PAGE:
Australian fashion studio MAAK has a 3D printed dress made from butterflies to showcase at Vancouver Fashion Week 2017.
Is 3D printing the best way to make the fashion industry more sustainable? One designer is asking that question and making stunning pieces in the process.
Charne Esterhuizen is a 23-year-old fashion designer from Canberra, Australia. She graduated from TAFE just two years ago and began her own clothing label, MAAK.
To develop her latest piece, she used 3D printing rather than fabric. The 3D printed dress has already drawn a lot of attention and will be on show at the 2017 Vancouver Fashion Week in September. It also won’t be difficult to spot; it’s 175cm long and decorated entirely with 3D printed butterflies.
Esterhuizen has spent six months working on this project and estimates that it has cost around $90,000. She’s been collaborating in her mission with several 3D printing companies.
“For one butterfly to be printed it takes five and a half hours … and the dress consists of 130 to 150 butterflies,” says Esterhuizen.
Around 800 hours of printing has gone into the dress so far. Aussie 3D is one of the companies working around the clock to make this dream happen.
“We’ve got six dedicated printers running night and day,” says Michael Slavica from Aussie 3D. “Like last night I was in here until 3:00am making sure all the printers were working.”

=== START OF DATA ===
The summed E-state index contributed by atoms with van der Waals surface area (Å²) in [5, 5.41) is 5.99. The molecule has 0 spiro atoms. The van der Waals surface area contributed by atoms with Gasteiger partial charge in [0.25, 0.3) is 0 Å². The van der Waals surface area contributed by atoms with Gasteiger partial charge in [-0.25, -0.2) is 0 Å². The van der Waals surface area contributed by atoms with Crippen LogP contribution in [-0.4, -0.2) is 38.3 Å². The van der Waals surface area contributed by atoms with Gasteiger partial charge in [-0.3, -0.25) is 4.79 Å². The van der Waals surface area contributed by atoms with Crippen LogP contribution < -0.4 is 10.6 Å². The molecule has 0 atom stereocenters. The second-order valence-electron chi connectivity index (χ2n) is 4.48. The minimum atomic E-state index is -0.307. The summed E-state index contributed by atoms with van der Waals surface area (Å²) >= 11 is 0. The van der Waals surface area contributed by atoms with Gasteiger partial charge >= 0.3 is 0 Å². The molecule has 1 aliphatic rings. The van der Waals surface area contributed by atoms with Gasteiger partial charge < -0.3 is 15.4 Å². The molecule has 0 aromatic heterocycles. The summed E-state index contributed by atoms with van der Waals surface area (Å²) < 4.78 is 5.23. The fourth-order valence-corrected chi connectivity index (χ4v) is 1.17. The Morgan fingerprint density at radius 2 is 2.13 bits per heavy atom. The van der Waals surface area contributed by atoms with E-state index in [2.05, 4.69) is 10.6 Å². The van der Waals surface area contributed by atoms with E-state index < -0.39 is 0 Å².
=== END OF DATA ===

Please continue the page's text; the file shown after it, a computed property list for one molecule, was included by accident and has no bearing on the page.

Although this dress has a hefty price tag, Esterhuizen believes that as the technology develops, this will change. After all, there is no waste in her design, which is a rarity in the fashion industry. Every single off-cut is recycled into a fashion accessory.
She also believes this technology could help make the fashion industry more sustainable. She explains:
“In the world that we live in today, we see a lot of fast fashion and … through that, there is a lot of waste. But you can make these awesome fabrics through 3D printing without harming anyone or any living thing or the environment.”
Going forward, Esterhuizen hopes to change people’s perceptions of 3D printing in the fashion industry. She would also like to create an entire collection printed with sustainable materials. She explains: “3D printing just gives you a lot more opportunity.”
Source: News ABC
License: The text of "MAAK: Australian Designer’s 3D Printed Dress at Vancouver Fashion Week" by All3DP is licensed under a Creative Commons Attribution 4.0 International License.
Subscribe to updates from All3DP
You are subscribed to updates from All3DP
You can’t subscribe to updates from All3DP. Learn more…